Do you hear clanging and banging inside your walls? No, it’s probably not ghosts, but it can be just as troublesome. You likely have loose mounting straps, which can lead to noisy pipes. Pipes rattle every time a faucet is turned on, and it can feel as if your home is falling apart. Thankfully, fixing the issue is fairly straightforward and can end your nightmares.

What Are Mounting Straps?

Mounting straps are what holds your plumbing system together. You probably don’t even think about mounting straps on a regular day. But when they’re loose, you’ll hear about them.

Mounting straps are hooks that secure the pipes to the house’s frame. They can be vinyl, metal, or even plumbers tape. If one (or more) loosens, that pipe will vibrate.

Mounting straps can become loose for several reasons. One reason is water hammers. If your home has high water pressure, water hammers will shake the pipes. The water hammer is caused by water slamming into closed pipes. The result is a really, really loud noise inside your walls.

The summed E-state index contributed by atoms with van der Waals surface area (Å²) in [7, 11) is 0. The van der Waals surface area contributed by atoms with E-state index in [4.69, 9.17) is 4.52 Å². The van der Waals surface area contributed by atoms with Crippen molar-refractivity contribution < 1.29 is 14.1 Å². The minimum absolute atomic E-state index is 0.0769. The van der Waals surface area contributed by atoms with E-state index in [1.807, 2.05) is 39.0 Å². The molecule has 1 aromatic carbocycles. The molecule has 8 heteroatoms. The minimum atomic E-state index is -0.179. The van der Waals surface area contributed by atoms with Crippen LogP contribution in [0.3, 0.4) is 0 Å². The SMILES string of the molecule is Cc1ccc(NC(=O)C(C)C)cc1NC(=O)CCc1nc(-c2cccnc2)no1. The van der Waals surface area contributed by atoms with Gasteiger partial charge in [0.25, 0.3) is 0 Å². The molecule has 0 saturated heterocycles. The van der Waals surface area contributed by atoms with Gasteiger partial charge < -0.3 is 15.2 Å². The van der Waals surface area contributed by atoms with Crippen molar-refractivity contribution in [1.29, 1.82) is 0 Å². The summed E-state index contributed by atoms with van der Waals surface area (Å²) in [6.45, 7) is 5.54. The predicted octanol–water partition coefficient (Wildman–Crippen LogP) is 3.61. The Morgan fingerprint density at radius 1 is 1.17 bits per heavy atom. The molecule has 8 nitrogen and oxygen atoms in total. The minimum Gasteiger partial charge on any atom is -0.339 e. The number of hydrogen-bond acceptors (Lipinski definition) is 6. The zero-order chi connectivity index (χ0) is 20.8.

Over time, the water hammers cause vibrating pipes. These, in turn, lead to loose mounting straps. And that means more noisy pipes. If the pipes are close to the home’s frame, they will bang against it, creating those loud vibrations you hear every time you turn on and off your water.

How to Fix Loose Mounting Straps Yourself

Mounting straps that have been shaken loose will have to either be repaired or replaced. If they’re easily accessible, you might be able to take this on yourself.

Steps to fix loose mounting straps: